This is achieved by using a concept called a compression store, which is an in-memory collection of compressed pages. There’s a single system store for legacy Windows desktop apps or any other non-UWP app memory usage, and then one store for each Windows Runtime app (in order to enable trimming and swapping accordingly). Instead of writing pages in the modified list to the pagefile, MM compresses them and places them in the appropriate store.

The stores live in the system process’s working set. Note that in the diagram above we’ve displayed the System Working Set separately from the other Working Sets for formatting reasons, but the System Working Set is a working set like any other. Though perhaps counterintuitive at first glance, since the system process holds the stores in memory, its working set grows larger exactly when memory is being made available to other processes. This is visible in the task manager.

First, observe the amount of memory used by the System process:

Then, start and suspend some applications:

And the System process’s working set will grow:

Each store manages fragmentation by compacting itself when necessary to ensure a good compression ratio. In practice, compressed memory takes up about 40% of the uncompressed size, and as a result on a typical device running a typical workload, Windows 10 writes pages out to disk only 50% as often as previous versions of the OS did. This will reduce the amount of time spent waiting for IO on all devices, but it will also improve the expected lifespan of systems featuring flash-based hard drives.

Though compression affords the OS more space in memory for a given application load, paging to disk may still be necessary. In Windows 10, this works by moving pages from the stores in the system process to the modified list. If pages come to the modified list from the system process stores, MM knows they’ve already been compressed and are ready to be written to the pagefile. The writes to disk will be smaller since the pages are necessarily compressed, i.e. the only pages MM will write to disk are ones which have been compressed and stashed in a store in the system process.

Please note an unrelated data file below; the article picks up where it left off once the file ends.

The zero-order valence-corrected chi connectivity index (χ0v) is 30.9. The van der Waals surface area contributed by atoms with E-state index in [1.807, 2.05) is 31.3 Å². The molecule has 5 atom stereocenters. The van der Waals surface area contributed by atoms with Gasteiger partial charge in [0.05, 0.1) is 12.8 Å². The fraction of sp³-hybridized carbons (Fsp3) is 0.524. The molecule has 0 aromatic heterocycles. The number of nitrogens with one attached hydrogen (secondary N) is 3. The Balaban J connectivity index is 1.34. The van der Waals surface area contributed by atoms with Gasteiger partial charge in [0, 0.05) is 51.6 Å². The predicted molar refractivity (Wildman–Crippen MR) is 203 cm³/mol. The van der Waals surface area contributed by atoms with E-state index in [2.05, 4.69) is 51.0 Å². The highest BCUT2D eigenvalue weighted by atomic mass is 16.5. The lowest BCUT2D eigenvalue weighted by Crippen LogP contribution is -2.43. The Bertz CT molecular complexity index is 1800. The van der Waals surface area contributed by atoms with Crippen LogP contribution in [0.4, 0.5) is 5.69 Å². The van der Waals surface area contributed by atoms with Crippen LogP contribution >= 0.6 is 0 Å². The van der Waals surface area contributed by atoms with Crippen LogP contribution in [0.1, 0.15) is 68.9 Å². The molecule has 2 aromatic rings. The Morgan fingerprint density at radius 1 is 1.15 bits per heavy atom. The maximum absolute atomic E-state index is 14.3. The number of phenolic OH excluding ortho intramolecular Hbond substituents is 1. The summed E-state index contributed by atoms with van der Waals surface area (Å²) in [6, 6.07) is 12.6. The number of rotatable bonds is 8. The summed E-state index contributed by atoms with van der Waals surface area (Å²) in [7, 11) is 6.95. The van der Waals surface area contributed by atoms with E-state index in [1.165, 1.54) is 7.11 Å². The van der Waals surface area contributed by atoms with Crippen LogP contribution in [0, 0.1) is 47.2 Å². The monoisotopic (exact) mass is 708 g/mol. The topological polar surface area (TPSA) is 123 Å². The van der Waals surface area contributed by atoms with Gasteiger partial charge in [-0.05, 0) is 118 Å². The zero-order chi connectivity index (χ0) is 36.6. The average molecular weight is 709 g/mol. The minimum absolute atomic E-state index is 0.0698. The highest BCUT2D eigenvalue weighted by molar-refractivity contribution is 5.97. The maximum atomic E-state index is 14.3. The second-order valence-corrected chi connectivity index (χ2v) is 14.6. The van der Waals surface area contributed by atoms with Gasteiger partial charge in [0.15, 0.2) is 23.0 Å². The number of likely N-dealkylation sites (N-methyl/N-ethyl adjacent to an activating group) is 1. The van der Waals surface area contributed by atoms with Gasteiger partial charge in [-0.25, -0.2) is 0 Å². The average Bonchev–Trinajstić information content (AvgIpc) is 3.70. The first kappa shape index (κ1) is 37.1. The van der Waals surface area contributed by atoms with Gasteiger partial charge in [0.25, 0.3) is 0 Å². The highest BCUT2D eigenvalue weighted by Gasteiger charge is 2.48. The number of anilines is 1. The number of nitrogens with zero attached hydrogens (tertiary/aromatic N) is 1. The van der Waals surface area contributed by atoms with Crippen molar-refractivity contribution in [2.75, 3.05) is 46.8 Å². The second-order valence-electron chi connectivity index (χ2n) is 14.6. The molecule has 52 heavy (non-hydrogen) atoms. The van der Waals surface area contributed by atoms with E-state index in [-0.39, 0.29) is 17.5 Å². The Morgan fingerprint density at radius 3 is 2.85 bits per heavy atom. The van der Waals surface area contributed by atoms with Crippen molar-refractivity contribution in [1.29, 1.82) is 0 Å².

So now let’s talk about how a process gets its data back either from a compression store or from the pagefile on disk. In the former case where a process faults on a page which is currently in a compressed store, MM simply decompresses the page and puts it back in the requesting process’s working set - a soft compression fault. But in the latter case, MM tries the former and finds that the compressed data for the page is not in memory. The system process working set then hard faults on the compressed data for the page and MM reads it back in from disk. Decompression and adding to the faulting process’s working set follow.

Decompression is a highly parallelizable operation, so Windows can be efficient when moving multiple pages at once. Because of that, swapping UWP applications (as opposed to trimming) performs particularly well. But it’s not just the decompression: Windows combines that parallelizability with the sequential reads designed into the swapping procedure to read pages into memory extremely quickly; it reads a block at a time, and, while waiting for the next IO operation to complete, it’s simultaneously decompressing the data it just read in parallel using multiple CPUs. Where before a platform might have felt sluggish due to the transfer rate of its disk, running Windows 10 the same hardware appears much more responsive.

In summary, Memory compression allows Windows 10 to make better use of available memory on all systems by reducing physical memory utilization, resulting in fewer pagefile IO operations and a reduced reliance on disk. Furthermore, it improves the speed of writing to and reading from disk when MM determines paging must be enacted. In sum, we expect users to experience improved overall responsiveness and usability on all devices running Windows 10.


Ethan Creeger – Program Manager in the Base Platform team. I have been in Windows (and Microsoft) for two years work on the hardware aspects of the Kernel such as ACPI and PCIE.